Let’s not beat around the bush here. Worms are disgusting. As pet owners, none of us like the idea of these parasites infecting our dogs and cats. The reality though is that many of us lead extremely busy lives, and it’s easy to forget your pet’s deworming routine.
Let’s take a closer look at the most common of these nasty organisms. As they say, it’s good to know your enemy – and if you know just how horrible they are, it won’t be so easy to forget to get rid of them!
The tapeworm is a segmented flatworm that makes himself comfortable in the small intestine of his host. From here he helps himself to the food that your cat or dog ingests, which leads to your pet suffering deprivation of the important vitamins and minerals that he needs to stay healthy.
Your dog or cat can become infected with tapeworms by swallowing fleas that are infected with tapeworm larvae or by eating an infected carcass. The larvae will hatch once ingested and attach themselves to the intestinal wall.
The roundworm looks like a tiny piece of spaghetti and is light brown or white in colour. Older animals as well as puppies and kittens are at risk, as young animals may already be infected in the womb or through the mother’s milk. Your older animal can get roundworms from eating the faeces of an infected animal, which may contain roundworm eggs. The eggs will hatch in the intestines, from where they migrate to the liver and lungs. Roundworm infestation causes diarrhoea or constipation, stunted growth, vomiting, dehydration and a bloated belly.
This worm’s name comes from the way he is shaped, with a thick posterior and thin anterior. Your dog can become a host for whipworms if he ingests eggs from infected faeces. The eggs will hatch in the dog’s large intestine where they will grow into maturity, attached to the lining of the large intestine. Infestation can possibly cause diarrhoea, anaemia and dehydration.
Whipworms are rarely contracted by cats.
Like with the roundworm, puppies and kittens can contract hookworms in the womb, but the larvae can also enter your dog or cat by simply penetrating the skin or footpads. These vile creatures then make their way to your pet’s intestinal wall, where they will start feasting on his blood. This can lead to anaemia, bleeding and diarrhoea. If you notice blood in your dog or cat’s stool, pale gums or weight loss, it’s best to get the animal to the vet, who will be able to detect hookworm eggs under a microscope to confirm the diagnosis.
This reddish-pink creature lives in the dog’s oesophagus, where it forms a nodule. It is possible for more than one nodule to form, each of which can contain numerous worms.
An intermediate host, a type of dung beetle, ingests the eggs. The life cycle will later continue in the dog, the definitive host, and takes about six months. Once ingested, the larvae penetrate the stomach wall and migrate up the arteries to the aorta, where they develop further, and then end up in the oesophagus.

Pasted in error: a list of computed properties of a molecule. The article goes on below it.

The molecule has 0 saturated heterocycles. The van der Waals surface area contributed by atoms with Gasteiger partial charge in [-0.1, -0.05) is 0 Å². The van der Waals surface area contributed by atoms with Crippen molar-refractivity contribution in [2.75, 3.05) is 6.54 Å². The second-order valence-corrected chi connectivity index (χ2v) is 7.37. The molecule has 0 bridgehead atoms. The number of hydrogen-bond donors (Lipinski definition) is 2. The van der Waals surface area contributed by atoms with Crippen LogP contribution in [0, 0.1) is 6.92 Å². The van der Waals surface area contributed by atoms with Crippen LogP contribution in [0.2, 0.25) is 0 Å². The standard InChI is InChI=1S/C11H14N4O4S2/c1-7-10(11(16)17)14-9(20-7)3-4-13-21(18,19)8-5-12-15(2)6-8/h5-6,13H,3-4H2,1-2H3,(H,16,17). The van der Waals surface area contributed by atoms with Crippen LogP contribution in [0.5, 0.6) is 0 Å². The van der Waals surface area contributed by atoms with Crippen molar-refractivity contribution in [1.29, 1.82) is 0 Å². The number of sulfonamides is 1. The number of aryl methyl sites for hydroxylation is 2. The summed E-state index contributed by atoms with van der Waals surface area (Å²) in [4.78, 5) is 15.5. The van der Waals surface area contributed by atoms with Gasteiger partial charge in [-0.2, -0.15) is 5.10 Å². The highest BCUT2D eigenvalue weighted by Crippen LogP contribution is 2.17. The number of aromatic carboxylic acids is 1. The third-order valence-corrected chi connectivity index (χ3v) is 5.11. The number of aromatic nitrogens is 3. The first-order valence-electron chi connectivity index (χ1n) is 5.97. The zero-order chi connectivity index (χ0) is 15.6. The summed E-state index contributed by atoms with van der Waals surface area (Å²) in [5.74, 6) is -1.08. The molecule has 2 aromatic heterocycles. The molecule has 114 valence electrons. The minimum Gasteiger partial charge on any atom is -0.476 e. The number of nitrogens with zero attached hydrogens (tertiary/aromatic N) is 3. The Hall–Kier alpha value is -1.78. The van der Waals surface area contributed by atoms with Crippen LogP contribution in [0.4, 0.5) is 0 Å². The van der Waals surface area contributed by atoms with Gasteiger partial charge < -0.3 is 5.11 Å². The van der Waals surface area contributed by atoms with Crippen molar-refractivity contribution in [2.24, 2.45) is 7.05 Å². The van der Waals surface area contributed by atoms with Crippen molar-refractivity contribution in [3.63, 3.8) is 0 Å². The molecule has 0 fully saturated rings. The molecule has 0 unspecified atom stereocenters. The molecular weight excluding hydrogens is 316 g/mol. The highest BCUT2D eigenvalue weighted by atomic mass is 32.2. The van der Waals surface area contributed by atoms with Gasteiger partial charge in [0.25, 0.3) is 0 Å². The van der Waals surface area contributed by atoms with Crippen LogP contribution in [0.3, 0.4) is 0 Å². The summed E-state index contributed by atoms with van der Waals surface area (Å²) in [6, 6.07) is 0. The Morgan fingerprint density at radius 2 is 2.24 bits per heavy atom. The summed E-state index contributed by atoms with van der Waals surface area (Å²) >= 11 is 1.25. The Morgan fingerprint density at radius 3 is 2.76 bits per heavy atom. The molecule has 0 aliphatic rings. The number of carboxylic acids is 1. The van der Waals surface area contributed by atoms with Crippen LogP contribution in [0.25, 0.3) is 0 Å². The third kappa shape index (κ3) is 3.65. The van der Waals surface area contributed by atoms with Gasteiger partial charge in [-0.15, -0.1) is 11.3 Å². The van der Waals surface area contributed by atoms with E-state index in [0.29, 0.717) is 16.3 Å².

Dogs react differently to the nodules, with some showing signs of severe irritation even with small nodules, whereas other dogs may show no symptoms until the nodules are large. Look out for symptoms like gagging, swallowing, retching, fever, joint pain, coughing and difficulty breathing. The nodules can become cancerous with time.
Scooting in dogs
At times some dogs display scooting behaviour. This means that they slide their bottoms across the floor or carpet, and often the owner will think that this is due to worms. While it is true that tapeworms can cause anal itching, anal discomfort can also be caused by your dog’s anal glands. These glands, which are located just inside the anus, can become blocked and will need to be expressed. Your vet can do this quickly and easily – he can even teach you to do it yourself!
It is unpleasant to see your dog scooting, but remember that he is only doing it because he is very uncomfortable! So do not scold him, and rather ask your vet for advice.
When you deworm your pets, remember to deworm yourself and your family as well. Your pharmacist will be able to recommend a product.
While a regular deworming routine is not negotiable, doing the following will help stop the parasites in their tracks:
- Make sure to take your pet for an annual check-up at the vet.
- Remember to regularly treat for fleas.
- Don’t allow your dog or cat to eat the carcass of another animal.
- Keep your garden or your cat’s litterbox free from faeces.
- Make sure that your pet’s bedding stays clean.